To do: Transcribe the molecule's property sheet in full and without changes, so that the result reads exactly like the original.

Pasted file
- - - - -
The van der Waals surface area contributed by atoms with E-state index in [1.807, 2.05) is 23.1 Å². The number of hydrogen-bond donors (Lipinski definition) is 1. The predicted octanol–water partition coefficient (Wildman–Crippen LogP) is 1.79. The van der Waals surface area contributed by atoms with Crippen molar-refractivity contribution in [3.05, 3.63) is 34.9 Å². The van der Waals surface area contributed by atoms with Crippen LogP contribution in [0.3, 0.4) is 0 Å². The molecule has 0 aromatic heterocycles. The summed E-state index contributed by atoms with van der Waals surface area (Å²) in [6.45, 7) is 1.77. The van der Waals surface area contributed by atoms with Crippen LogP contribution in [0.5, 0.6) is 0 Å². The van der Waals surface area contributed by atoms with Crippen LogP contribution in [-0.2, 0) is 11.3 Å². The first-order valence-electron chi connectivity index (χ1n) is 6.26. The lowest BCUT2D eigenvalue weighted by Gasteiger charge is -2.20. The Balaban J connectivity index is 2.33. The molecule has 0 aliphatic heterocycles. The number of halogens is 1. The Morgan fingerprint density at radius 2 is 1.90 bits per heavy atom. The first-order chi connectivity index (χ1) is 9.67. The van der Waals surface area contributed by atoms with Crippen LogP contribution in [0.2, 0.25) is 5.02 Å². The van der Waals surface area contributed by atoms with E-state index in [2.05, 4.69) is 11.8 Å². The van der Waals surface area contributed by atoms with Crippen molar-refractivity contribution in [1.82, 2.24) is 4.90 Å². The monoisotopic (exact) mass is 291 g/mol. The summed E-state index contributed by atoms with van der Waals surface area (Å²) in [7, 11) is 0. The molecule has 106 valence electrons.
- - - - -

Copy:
The van der Waals surface area contributed by atoms with E-state index in [1.807, 2.05) is 23.1 Å². The number of hydrogen-bond donors (Lipinski definition) is 1. The predicted octanol–water partition coefficient (Wildman–Crippen LogP) is 1.79. The van der Waals surface area contributed by atoms with Crippen molar-refractivity contribution in [3.05, 3.63) is 34.9 Å². The van der Waals surface area contributed by atoms with Crippen LogP contribution in [0.3, 0.4) is 0 Å². The molecule has 0 aromatic heterocycles. The summed E-state index contributed by atoms with van der Waals surface area (Å²) in [6.45, 7) is 1.77. The van der Waals surface area contributed by atoms with Crippen LogP contribution in [0.5, 0.6) is 0 Å². The van der Waals surface area contributed by atoms with Crippen LogP contribution in [-0.2, 0) is 11.3 Å². The first-order valence-electron chi connectivity index (χ1n) is 6.26. The lowest BCUT2D eigenvalue weighted by Gasteiger charge is -2.20. The Balaban J connectivity index is 2.33. The molecule has 0 aliphatic heterocycles. The number of halogens is 1. The Morgan fingerprint density at radius 2 is 1.90 bits per heavy atom. The first-order chi connectivity index (χ1) is 9.67. The van der Waals surface area contributed by atoms with Crippen LogP contribution in [0.2, 0.25) is 5.02 Å². The van der Waals surface area contributed by atoms with E-state index in [2.05, 4.69) is 11.8 Å². The van der Waals surface area contributed by atoms with Crippen molar-refractivity contribution in [1.82, 2.24) is 4.90 Å². The monoisotopic (exact) mass is 291 g/mol. The summed E-state index contributed by atoms with van der Waals surface area (Å²) in [7, 11) is 0. The molecule has 106 valence electrons.